I’ve always wondered about the idea of spring cleaning, until I noticed that when the late afternoon sun streams through the windows, I see. . .
Yeah, more sunshine means we notice how dirty everything in the house is.
Did you know that for decades authors have used houses and interior descriptions of rooms to reflect their characters? Jack London, Edith Wharton, Dorothy Parker, Henry James, the first chapter in 1984 to name a few. Where and how we live is an obvious expression of who we are, our priorities and what we are dealing with that very minute. The house is the external expression of our internal world.
This knowledge can help you in two ways.
Stuck really describing a character? Not even clear yourself about his or her motivation?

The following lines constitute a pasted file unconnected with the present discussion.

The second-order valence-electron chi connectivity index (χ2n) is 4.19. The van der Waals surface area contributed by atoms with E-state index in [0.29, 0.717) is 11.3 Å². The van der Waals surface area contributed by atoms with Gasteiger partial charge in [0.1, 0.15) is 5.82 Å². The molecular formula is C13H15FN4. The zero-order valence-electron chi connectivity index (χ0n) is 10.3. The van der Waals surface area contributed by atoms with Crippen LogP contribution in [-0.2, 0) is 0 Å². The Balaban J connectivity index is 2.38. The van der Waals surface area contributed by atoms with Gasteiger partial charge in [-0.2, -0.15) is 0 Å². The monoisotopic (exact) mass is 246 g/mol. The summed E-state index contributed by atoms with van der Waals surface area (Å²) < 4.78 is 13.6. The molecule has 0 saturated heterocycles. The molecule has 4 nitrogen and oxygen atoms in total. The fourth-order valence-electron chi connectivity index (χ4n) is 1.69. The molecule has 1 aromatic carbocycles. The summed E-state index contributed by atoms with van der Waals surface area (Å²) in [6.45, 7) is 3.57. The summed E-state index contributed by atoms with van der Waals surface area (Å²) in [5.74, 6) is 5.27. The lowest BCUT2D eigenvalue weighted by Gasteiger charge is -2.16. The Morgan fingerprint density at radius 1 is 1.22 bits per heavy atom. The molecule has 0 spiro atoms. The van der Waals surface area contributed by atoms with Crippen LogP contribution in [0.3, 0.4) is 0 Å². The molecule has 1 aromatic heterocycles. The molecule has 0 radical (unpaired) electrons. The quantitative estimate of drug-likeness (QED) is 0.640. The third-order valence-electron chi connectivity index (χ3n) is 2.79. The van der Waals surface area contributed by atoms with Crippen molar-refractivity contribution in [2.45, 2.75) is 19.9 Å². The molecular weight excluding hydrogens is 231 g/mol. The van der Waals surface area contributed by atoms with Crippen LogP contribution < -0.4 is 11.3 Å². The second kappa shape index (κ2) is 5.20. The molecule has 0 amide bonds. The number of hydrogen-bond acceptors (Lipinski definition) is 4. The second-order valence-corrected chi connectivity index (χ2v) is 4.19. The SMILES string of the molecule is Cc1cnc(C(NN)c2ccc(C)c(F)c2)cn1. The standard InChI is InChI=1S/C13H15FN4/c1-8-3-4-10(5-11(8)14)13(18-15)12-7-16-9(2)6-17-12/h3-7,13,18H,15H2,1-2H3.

Describe their home. You may not even pick up on the subtlies, but they will be there, as symbols or more obvious traits: the house is always cold, the back door is always left unlocked.
The second way this knowledge can help you is to look at your own house.
Why is the TV show Hoarders so popular? You can sit on your sprung couch surrounded by Little Caesar pizza boxes and 1997 issues of National Geographic and say, well, at least my home isn’t as bad as theirs.
Probably true. But what does your clutter say about you?
While we are at it, how big is that TV?
In a recent issue of O magazine, Martha Beck suggests that you describe your house – quickly – the ten minute write way – and you will create an metaphorical description of your inner world.
Scary huh? You can use that information to evaluate your life, your environment or re-consider the couch. Or ignore it. But homes, our living environments reflect directly on our character.